After multivariate analysis, the factors that remained associated with in-hospital mortality were need for mechanical ventilation (OR: 3.58; 95% CI: 1.92-6.67; p < 0.001); a CCI score > 3 (OR: 1.30; 95% CI: 1.22-1.39; p < 0.001); and a CURB-65 score > 2 (OR: 1.45; 95% CI: 1.05-2.00; p = 0.04; Table 2).



DISCUSSION

CAP continues to be one of the leading causes of death from infectious disease worldwide. Despite the large number of international studies on this subject, there are few studies describing the impact of CAP on patients and the characteristics of the disease in Brazil, especially in inpatient units. In our study, we assessed inpatients with CAP in a secondary-care hospital in Brazil over a one-year period. The observed in-hospital mortality rate of 15.5% reflects the major impact of this disease, being similar to that found in other national and international studies.(25,26) In addition, ICU admission was required in almost one third of the cases (29.3%), which increases the impact of CAP on patients and the health care system.

In our study, we found no relationship between the time of initiation of antibiotic therapy and mortality, possibly because of the long elapsed time to initiation of antibiotic therapy (a mean of 10 h) and the low proportion of patients (19%) who received antibiotic therapy within the first 4 hours. Difficulty in prompt initiation of antibiotic therapy had been reported in another study conducted in Brazil.(27) In the present study, we found that, even after the implementation of a protocol for the treatment of pneumonia, there was no success in the attempt to reduce the time to initiation of antibiotic therapy. This is probably due to a tendency to administer antibiotics at scheduled times that are pre-determined by routine hospital protocols. Given that early initiation of medication is associated with better outcomes, with a study reporting a reduction of up to 30% in mortality when antibiotics are administered within the first hours of admission,(28) efforts to reduce the time to treatment initiation are needed.

In a recent study, Rabello et al.(14) reported that only 40% of the physicians used a validated prognostic score to assess patients with CAP, with clinical assessment alone remaining the most commonly used way to assess disease severity. In our study, the severity scores performed well in predicting in-hospital mortality, with areas under the ROC curve being 0.73 for the CURB-65 score and 0.75 for the PSI, similarly to previous and recent international studies.(12,29) These findings reinforce that these scores are useful for use in the Brazilian population as well and justify the efforts to promote their routine use in health care facilities.

The risk factors that remained associated with mortality after logistic regression were need for mechanical ventilation, a high CCI score, and a high CURB-65 score. The CCI is considered a good predictor of mortality in several settings, being an important marker of the patient's underlying health status, since it evaluates comorbidities in relation to acute infection. Although the CCI has been validated in several settings, including in patients with COPD,(30) it has not commonly been reported as a risk factor for negative outcomes in other studies of CAP. The CURB-65 score, in addition to showing good prognostic ability, was independently associated with in-hospital mortality (OR, 1.45). It is of note that the PSI did not show significance in the logistic regression model, probably because of the overlapping of variables assessed by the CURB-65 score and the CCI. Given that the CURB-65 score is much simpler (only five variables assessed) than the PSI (twenty variables assessed) and both are similar in terms of efficacy, the routine use of the CURB-65 score is justified. Lastly, need for mechanical ventilation is widely associated with worse outcomes, probably because it is an important marker of severity.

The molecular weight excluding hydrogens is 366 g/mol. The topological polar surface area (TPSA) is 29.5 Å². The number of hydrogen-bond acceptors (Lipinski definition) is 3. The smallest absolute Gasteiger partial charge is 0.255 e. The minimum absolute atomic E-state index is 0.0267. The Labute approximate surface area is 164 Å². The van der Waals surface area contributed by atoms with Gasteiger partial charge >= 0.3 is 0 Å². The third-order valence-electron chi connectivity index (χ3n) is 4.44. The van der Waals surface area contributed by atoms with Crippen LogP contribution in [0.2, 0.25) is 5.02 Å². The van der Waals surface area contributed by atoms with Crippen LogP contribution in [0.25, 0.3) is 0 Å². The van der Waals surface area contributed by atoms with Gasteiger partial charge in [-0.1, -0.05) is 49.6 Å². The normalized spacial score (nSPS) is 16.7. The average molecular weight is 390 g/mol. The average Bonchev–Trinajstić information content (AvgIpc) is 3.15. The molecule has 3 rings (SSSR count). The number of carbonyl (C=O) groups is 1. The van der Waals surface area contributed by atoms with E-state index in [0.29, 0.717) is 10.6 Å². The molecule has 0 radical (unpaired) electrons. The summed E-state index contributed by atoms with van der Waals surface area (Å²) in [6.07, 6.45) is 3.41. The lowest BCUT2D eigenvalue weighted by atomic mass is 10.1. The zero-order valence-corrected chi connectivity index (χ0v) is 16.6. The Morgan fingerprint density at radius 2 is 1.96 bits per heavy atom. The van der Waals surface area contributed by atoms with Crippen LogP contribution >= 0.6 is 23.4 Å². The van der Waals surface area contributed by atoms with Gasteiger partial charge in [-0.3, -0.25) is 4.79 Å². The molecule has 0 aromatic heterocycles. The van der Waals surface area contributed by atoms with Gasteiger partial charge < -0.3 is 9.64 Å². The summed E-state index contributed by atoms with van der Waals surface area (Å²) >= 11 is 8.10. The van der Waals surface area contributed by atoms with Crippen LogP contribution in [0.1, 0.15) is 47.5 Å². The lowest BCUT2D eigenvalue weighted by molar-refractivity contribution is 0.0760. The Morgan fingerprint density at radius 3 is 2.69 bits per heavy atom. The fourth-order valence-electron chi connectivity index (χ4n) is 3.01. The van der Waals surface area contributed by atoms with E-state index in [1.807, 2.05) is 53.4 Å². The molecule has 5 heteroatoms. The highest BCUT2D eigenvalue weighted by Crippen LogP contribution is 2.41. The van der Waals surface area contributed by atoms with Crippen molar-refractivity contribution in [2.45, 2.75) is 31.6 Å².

Our study has some limitations. The major limitation is that this was a single-center study involving a relatively small number of patients. However, our study is unique, since it is one of the few involving data from the interior of Brazil and involving all patients who were hospitalized for CAP over a one-year period, which is important in this disease with a seasonal variation. No patients were lost during the in-hospital follow-up period, and the severity profile of the patients was monitored in terms of underlying diseases, by using the CCI, and in terms of acute disease, by using the PSI and the CURB-65 score.

In conclusion, the findings of our study, such as the high in-hospital mortality rate and the need for ICU admission in almost on third of the patients, emphasize the impact that CAP has on individuals and the health care system. Individuals with a high burden of comorbidities, a high CURB-65 score, and a need for mechanical ventilation had a worse prognosis. Lastly, we observed delayed initiation of antibiotic therapy, even in a hospital setting. Measures to reduce the time to initiation of antibiotic therapy may result in better outcomes in this group of patients.